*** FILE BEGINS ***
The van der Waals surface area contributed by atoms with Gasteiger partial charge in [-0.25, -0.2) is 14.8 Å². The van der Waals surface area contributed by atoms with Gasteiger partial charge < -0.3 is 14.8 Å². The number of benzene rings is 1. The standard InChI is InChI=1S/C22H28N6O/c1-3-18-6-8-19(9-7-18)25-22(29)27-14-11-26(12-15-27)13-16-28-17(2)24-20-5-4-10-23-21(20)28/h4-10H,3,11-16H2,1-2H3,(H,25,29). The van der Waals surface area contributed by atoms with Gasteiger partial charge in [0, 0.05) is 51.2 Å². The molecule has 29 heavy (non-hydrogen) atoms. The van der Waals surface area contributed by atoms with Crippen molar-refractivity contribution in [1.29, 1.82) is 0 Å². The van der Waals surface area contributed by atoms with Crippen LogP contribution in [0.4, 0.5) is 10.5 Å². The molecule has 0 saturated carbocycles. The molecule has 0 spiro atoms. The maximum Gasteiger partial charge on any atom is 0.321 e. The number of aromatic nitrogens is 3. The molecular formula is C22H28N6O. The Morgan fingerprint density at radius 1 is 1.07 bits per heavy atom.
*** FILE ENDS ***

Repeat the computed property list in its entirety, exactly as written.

The van der Waals surface area contributed by atoms with Gasteiger partial charge in [-0.25, -0.2) is 14.8 Å². The van der Waals surface area contributed by atoms with Gasteiger partial charge < -0.3 is 14.8 Å². The number of benzene rings is 1. The standard InChI is InChI=1S/C22H28N6O/c1-3-18-6-8-19(9-7-18)25-22(29)27-14-11-26(12-15-27)13-16-28-17(2)24-20-5-4-10-23-21(20)28/h4-10H,3,11-16H2,1-2H3,(H,25,29). The van der Waals surface area contributed by atoms with Gasteiger partial charge in [0, 0.05) is 51.2 Å². The molecule has 29 heavy (non-hydrogen) atoms. The van der Waals surface area contributed by atoms with Crippen molar-refractivity contribution in [1.29, 1.82) is 0 Å². The van der Waals surface area contributed by atoms with Crippen LogP contribution in [0.4, 0.5) is 10.5 Å². The molecule has 0 saturated carbocycles. The molecule has 0 spiro atoms. The maximum Gasteiger partial charge on any atom is 0.321 e. The number of aromatic nitrogens is 3. The molecular formula is C22H28N6O. The Morgan fingerprint density at radius 1 is 1.07 bits per heavy atom.